Saturday, April 4th, 2020


The Tissue Issue

Why toilet paper? The hoarding of food or sanitizer makes sense, but why have we wiped the shelves of this suddenly legendary thin sanitary absorbent paper? How did this become our commodus operandi? Our latrine age wasteland? What caused the great Charmin squeeze? How did number two turn into issue number one? Why is there nothing but a stripped cardboard tube at the end of this lavatory story? You've got the brains, I've got the brawn, so why is this necessity gone from our john? How did the White House become the only place in America with an abundance of ass-wipes? Pull up a stool as we pinch every inch to make known what was blown to leave us so alone as we groan on the throne; weepy about TP; rolling in the deep; as everything you thought you knew about this loo SKU has been flushed from your view. Let's get the hole truth from Vox: The toilet paper shortage is more complicated than you think.

+ It's not that you're going more. It's just that your going more in the same place. "In short, the toilet paper industry is split into two, largely separate markets: commercial and consumer. The pandemic has shifted the lion's share of demand to the latter. People actually do need to buy significantly more toilet paper during the pandemic — not because they're making more trips to the bathroom, but because they're making more of them at home." Will Oremus: What Everyone's Getting Wrong About the Toilet Paper Shortage. "It isn't really about hoarding. And there isn't an easy fix." (This crisis gives new meaning to Roll Your Own...)


The Air of Our Ways

"The Chinese government facilitated a 1,000-ventilator donation from billionaires Jack Ma and Joseph Tsai, the co-founders of the Chinese e-commerce giant Alibaba, Cuomo said. He said those ventilators were due to arrive Saturday, and the state of Oregon had volunteered to send 140 more breathing machines." In the absence of a federal program to redeploy ventilators where they're needed, we get a headline like this: NY to get 1,100 ventilators with help from China, Oregon. (Jack Ma is the new super power.)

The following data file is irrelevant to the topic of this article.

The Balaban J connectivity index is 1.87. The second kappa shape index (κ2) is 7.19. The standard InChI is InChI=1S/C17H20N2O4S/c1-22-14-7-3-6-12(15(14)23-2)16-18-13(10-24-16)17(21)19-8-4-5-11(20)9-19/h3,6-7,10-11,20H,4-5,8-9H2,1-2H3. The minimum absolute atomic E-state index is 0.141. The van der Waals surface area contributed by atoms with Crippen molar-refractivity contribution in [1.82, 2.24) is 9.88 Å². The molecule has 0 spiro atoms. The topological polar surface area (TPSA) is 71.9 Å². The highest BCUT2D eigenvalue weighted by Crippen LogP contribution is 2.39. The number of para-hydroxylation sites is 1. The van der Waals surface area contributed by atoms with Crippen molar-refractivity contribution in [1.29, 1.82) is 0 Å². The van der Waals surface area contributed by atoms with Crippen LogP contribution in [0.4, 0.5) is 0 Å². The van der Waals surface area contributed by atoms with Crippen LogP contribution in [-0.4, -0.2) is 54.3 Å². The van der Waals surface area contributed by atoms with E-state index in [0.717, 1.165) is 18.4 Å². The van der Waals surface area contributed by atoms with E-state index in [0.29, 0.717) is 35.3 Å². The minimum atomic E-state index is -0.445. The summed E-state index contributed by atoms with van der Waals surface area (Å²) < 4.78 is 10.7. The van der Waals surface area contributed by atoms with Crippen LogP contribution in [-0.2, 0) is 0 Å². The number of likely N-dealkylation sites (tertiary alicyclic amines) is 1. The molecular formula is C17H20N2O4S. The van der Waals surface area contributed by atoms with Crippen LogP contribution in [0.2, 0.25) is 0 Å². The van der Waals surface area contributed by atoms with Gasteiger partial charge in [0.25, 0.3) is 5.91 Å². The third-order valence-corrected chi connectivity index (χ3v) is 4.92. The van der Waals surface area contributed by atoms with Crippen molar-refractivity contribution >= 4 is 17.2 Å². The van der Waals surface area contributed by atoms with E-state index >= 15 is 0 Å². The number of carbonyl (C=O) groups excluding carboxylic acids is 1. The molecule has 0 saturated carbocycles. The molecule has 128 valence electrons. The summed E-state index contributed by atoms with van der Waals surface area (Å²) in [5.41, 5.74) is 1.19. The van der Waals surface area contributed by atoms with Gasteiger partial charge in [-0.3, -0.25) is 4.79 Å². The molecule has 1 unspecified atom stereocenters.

+ Meanwhile, and stop me if you've heard this story before, we're fighting with an ally. Trudeau warns U.S. against denying exports of medical supplies to Canada.

+ "There were 1,300 direct flights to 17 cities before President Trump's travel restrictions. Since then, nearly 40,000 Americans and other authorized travelers have made the trip, some this past week and many with spotty screening." NYT: 430,000 People Have Traveled From China to U.S. Since Coronavirus Surfaced.

+ WaPo: Ford and GM are undertaking a warlike effort to produce ventilators. It may fall short and come too late.

+ This section has a lot of stories. But they're all the same story. "From the Oval Office to the CDC, political and institutional failures cascaded through the system and opportunities to mitigate the pandemic were lost." WaPo: The U.S. was beset by denial and dysfunction as the coronavirus raged.


Mask Crimes, Not Faces

The above stories should not be taken to suggest the White House isn't doing anything. On the contrary, they've been busy as hell during this pandemic. In addition to not wearing a mask, the president has been simultaneously covering up past crimes (Trump to Fire Intelligence Watchdog Who Had Key Role in Ukraine Complaint) and preemptively covering up future crimes. ("President Trump intends to nominate White House lawyer Brian D. Miller to serve as the inspector general overseeing the Treasury Department's implementation of the newly enacted $2 trillion coronavirus law.")


Militia Mensch